Marathon Des Sables Stage 3: Sandstorm


When I showed up at MDS with my Oakley motocross goggles, everyone looked at me suspiciously, at best, or shamelessly laughed in my face. Well, I guess they don’t laugh that hard now do they?!

At midnight yesterday, Jay Batchen seemed to be amazingly agitated.

This guy is a wolf. He lives in Jackson, Wyoming, and he can sure feel nature, whether it’s mountain or desert. I wish I had similar survival instincts. Jay had smelled the storm coming when I was deeply asleep – all the rest of us were – after a particularly annoying day for my small self: sand, infinite straight boring lines of walking, tired legs, tired mood. Every single inch of me had been yelling, “What the heck are we still doing out here on day two!”

Photo: Cimbaly International

Photo: Cimbaly International

Everyone in the tent was awake now.

What was happening?! And why so much noise, Jay – really?! Suddenly, it all broke loose. There was nothing we could have done. Jay had just enough time to lower the tent, saving our day. Thank goodness! Sand was spitting at our faces, our eyes, our sleeping bags. Sand was everywhere. And the noise… the wind was in cruel mode and very unhappy. It lasted for a good hour. We had no idea what to do. We just laid low and held the berbère tent as flat as possible. I was holding it tight, very much awake now. My fingers were cramping. I couldn’t see anything. Every time I tried to open my eyes, more sand, more dust, more terrible dryness. The tent was not only heavy on us now, but also lifted from the ground with a vigor you cannot believe unless you’ve been faced with nature in its most angry times: avalanche, big waves, earthquake… sandstorm.

That sandstorm was not a beach.

When it was finally over, I had lost my gaiters, my solar charger, a sock, a sole, and a bib number. I was cool with it all except the gaiters. This Moroccan sand is so thin that it goes everywhere: into your nose, your ears, your underwear, your sunglasses, your food. It’s 20:54 as I’m writing this on Tuesday night and I’ve just been told another sandstorm is coming our way. I have to go.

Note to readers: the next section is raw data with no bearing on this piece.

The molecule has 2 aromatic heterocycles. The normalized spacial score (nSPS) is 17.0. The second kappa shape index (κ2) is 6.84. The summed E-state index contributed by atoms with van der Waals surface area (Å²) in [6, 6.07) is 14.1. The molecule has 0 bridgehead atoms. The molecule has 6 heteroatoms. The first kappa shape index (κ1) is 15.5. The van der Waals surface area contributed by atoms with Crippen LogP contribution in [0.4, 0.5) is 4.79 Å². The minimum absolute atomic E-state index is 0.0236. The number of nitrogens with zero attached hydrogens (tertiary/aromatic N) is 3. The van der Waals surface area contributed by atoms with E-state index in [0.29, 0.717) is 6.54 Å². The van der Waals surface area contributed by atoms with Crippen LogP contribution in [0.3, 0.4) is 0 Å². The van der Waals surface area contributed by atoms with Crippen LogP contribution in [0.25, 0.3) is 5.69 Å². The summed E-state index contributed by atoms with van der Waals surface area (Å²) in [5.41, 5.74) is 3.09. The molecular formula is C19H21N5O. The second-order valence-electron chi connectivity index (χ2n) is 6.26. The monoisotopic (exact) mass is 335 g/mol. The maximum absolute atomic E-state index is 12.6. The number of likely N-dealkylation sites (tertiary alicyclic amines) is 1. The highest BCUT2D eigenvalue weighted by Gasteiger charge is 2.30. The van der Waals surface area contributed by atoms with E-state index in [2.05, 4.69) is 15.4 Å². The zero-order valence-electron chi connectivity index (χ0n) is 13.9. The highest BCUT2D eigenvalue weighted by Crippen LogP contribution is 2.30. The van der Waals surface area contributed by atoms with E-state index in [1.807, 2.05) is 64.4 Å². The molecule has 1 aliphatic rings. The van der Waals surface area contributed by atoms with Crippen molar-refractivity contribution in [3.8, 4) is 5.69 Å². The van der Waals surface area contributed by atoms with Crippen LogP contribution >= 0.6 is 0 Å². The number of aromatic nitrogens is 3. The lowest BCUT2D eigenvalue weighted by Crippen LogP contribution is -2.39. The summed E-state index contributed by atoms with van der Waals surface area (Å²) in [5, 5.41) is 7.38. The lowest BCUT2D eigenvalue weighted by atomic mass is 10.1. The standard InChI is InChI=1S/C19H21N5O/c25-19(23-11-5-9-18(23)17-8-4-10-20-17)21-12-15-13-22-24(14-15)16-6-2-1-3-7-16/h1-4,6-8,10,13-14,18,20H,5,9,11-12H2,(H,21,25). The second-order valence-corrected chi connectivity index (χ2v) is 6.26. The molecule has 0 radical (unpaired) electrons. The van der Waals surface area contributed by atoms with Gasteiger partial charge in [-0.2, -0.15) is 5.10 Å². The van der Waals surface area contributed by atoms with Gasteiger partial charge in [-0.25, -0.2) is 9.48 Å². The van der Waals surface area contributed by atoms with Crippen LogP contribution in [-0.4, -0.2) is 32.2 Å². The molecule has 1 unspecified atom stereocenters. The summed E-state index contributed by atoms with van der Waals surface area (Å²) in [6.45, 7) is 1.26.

Photo: Cimbaly International

This may be the end, my friends.

Tomorrow is the long stage: 86 km. But you have two days. I’ll be taking both days. Then I will tell you about two scorpions – one yellow and one black – as well as about a snake. Not the friendly kind. I will also tell you why it takes me two days to finish stage 4 when most people take 15-20 hours. It’s a secret. The kind that works and lets you see the light, both literally and figuratively.

Oh, and my friend Christopher is not doing any better. He got an IV tonight. Now only two things can happen: he can recover completely and move on with the same regimen (same speed, same calorie intake) or he can suffer even more and dangerously flirt with a DNF. I like the guy. I just met him, but I like him. His bandana, his beard, his sandy face, his tan. I think he’s a monster, a warrior. I think he can kick ass. I hope. I will pray for him.

And Magda? She’s great. She’s killing it.

The sandstorm is almost here. Got to go. Pray for us.


About Author

Born in France, raised in Mexico, Gaël Couturier, a sports journalist for over 20 years, recently returned from a 3-years stint in India as an editor for a local adventure magazine. While there, he directed an ultra by the Pakistan border, making friends with paramilitary soldiers, as well as king cobras. A four-time UTMB, six-time Marathon Des Sables and 13-time Ironman triathlon finisher, he now divides his time between Venice, Italy and San Clemente, CA. It’s also not uncommon to find Gaël in Asia and the Middle East where he runs ultras, writes stories, records interviews and takes long, repetitive naps. He's also a “dad” of two lazy English bulldogs, Key Lime Pie and Trouble.

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